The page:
McGuire's find confirms speculation that stretched back decades. He had first crossed paths with these animals in 1998, when he arrived on the island of Sulawesi, but wasn't able to observe them giving birth until now.
These fanged frogs - named after toothy bits sprouting from their jaws, which the frogs use to spar - aren't the only frogs who spawn with an atypical method. A few frogs lay fertilized eggs, and others skip the tadpole phase completely, entering the world as froglets. "There are lots of weird modifications to this standard mode of mating," McGuire said in a statement. McGuire and his Indonesian and Canadian colleagues published a description of the frogs in late December in the journal PLOS ONE.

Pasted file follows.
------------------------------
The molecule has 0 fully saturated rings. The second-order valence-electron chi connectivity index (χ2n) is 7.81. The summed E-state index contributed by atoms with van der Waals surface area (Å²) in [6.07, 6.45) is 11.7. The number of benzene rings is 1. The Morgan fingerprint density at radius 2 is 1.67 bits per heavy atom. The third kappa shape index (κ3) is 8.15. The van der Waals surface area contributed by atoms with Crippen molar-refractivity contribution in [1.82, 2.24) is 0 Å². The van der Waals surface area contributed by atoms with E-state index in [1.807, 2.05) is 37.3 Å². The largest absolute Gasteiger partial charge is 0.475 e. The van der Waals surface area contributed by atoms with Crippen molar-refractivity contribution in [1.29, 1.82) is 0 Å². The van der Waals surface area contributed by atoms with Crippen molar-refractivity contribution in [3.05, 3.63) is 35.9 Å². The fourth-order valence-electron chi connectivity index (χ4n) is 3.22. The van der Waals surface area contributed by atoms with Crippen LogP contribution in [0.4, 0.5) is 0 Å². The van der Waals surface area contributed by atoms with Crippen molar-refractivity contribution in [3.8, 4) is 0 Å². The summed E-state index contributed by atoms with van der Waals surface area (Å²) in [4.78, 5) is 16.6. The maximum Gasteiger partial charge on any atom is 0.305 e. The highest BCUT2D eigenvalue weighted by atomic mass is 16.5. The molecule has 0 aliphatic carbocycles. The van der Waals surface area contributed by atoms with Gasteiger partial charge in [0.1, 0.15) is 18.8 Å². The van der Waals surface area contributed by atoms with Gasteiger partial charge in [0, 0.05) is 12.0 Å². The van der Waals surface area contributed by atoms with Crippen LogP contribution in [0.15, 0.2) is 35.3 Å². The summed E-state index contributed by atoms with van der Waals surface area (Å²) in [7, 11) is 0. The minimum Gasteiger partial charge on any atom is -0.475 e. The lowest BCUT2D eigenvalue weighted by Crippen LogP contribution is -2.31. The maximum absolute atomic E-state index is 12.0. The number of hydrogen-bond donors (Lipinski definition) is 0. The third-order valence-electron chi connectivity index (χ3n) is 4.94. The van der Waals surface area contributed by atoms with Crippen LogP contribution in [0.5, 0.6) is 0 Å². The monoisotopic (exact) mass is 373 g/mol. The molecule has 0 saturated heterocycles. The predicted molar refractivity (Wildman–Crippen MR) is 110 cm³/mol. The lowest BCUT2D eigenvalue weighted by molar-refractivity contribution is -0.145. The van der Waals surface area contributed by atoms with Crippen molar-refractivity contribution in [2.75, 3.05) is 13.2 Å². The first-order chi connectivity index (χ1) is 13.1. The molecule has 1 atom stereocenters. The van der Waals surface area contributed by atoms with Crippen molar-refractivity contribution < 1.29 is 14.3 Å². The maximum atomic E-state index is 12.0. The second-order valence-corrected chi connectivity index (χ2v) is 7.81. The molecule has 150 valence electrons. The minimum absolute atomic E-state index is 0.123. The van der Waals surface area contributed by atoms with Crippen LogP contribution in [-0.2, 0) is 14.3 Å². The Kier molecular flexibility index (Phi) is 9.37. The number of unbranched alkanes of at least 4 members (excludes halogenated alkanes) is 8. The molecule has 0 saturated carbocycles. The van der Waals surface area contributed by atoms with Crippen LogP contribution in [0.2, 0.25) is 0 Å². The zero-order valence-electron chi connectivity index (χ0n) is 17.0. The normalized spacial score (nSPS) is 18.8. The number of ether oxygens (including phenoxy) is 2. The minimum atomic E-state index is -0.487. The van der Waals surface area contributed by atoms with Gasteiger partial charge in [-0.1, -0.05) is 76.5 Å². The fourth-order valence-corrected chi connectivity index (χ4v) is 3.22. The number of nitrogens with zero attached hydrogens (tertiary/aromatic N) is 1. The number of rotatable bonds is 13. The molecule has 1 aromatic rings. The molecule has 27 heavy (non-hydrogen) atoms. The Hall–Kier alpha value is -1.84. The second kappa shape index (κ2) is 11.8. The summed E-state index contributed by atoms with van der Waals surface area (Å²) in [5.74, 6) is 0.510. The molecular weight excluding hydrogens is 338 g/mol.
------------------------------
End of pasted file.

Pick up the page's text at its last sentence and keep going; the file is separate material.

One species, called the gastric brooding frog, kept fertilized eggs in her mouth until her babies hatched. Sadly, these animals went extinct in the 1980s, and frogs around the world are being hit hard by pollution and climate change. But a few scientists want to bring the gastric brooding frog back through cloning, though it's a long shot. You can help frogs, even if you don't happen to be a cloning expert, by keeping chemicals out of frogs' way - for instance, please don't dispose of old medicine in the toilet.